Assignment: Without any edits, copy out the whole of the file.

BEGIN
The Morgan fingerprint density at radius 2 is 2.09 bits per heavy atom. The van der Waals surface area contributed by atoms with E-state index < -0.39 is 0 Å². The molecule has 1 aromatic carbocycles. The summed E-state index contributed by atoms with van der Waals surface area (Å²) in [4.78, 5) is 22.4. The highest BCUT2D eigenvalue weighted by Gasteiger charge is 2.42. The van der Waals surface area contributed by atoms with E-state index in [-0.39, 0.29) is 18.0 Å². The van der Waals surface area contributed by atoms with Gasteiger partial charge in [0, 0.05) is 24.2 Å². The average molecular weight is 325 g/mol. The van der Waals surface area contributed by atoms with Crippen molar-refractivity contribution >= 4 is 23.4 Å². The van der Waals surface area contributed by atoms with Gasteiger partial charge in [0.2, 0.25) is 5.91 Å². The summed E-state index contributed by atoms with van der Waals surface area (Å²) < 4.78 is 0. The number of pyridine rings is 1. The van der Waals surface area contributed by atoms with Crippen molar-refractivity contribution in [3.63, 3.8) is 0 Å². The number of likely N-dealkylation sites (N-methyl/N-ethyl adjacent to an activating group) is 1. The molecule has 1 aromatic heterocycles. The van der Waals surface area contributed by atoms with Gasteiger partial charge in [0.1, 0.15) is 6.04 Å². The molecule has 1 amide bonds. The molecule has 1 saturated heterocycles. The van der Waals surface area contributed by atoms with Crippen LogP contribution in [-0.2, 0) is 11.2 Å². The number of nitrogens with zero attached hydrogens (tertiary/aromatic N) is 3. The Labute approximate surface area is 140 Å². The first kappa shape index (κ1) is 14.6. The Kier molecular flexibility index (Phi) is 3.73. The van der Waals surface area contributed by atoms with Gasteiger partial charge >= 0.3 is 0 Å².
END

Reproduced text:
The Morgan fingerprint density at radius 2 is 2.09 bits per heavy atom. The van der Waals surface area contributed by atoms with E-state index < -0.39 is 0 Å². The molecule has 1 aromatic carbocycles. The summed E-state index contributed by atoms with van der Waals surface area (Å²) in [4.78, 5) is 22.4. The highest BCUT2D eigenvalue weighted by Gasteiger charge is 2.42. The van der Waals surface area contributed by atoms with E-state index in [-0.39, 0.29) is 18.0 Å². The van der Waals surface area contributed by atoms with Gasteiger partial charge in [0, 0.05) is 24.2 Å². The average molecular weight is 325 g/mol. The van der Waals surface area contributed by atoms with Crippen molar-refractivity contribution >= 4 is 23.4 Å². The van der Waals surface area contributed by atoms with Gasteiger partial charge in [0.2, 0.25) is 5.91 Å². The summed E-state index contributed by atoms with van der Waals surface area (Å²) < 4.78 is 0. The number of pyridine rings is 1. The van der Waals surface area contributed by atoms with Crippen molar-refractivity contribution in [3.63, 3.8) is 0 Å². The number of likely N-dealkylation sites (N-methyl/N-ethyl adjacent to an activating group) is 1. The molecule has 1 aromatic heterocycles. The van der Waals surface area contributed by atoms with Gasteiger partial charge in [0.1, 0.15) is 6.04 Å². The molecule has 1 amide bonds. The molecule has 1 saturated heterocycles. The van der Waals surface area contributed by atoms with Crippen LogP contribution in [-0.2, 0) is 11.2 Å². The number of nitrogens with zero attached hydrogens (tertiary/aromatic N) is 3. The Labute approximate surface area is 140 Å². The first kappa shape index (κ1) is 14.6. The Kier molecular flexibility index (Phi) is 3.73. The van der Waals surface area contributed by atoms with Gasteiger partial charge >= 0.3 is 0 Å².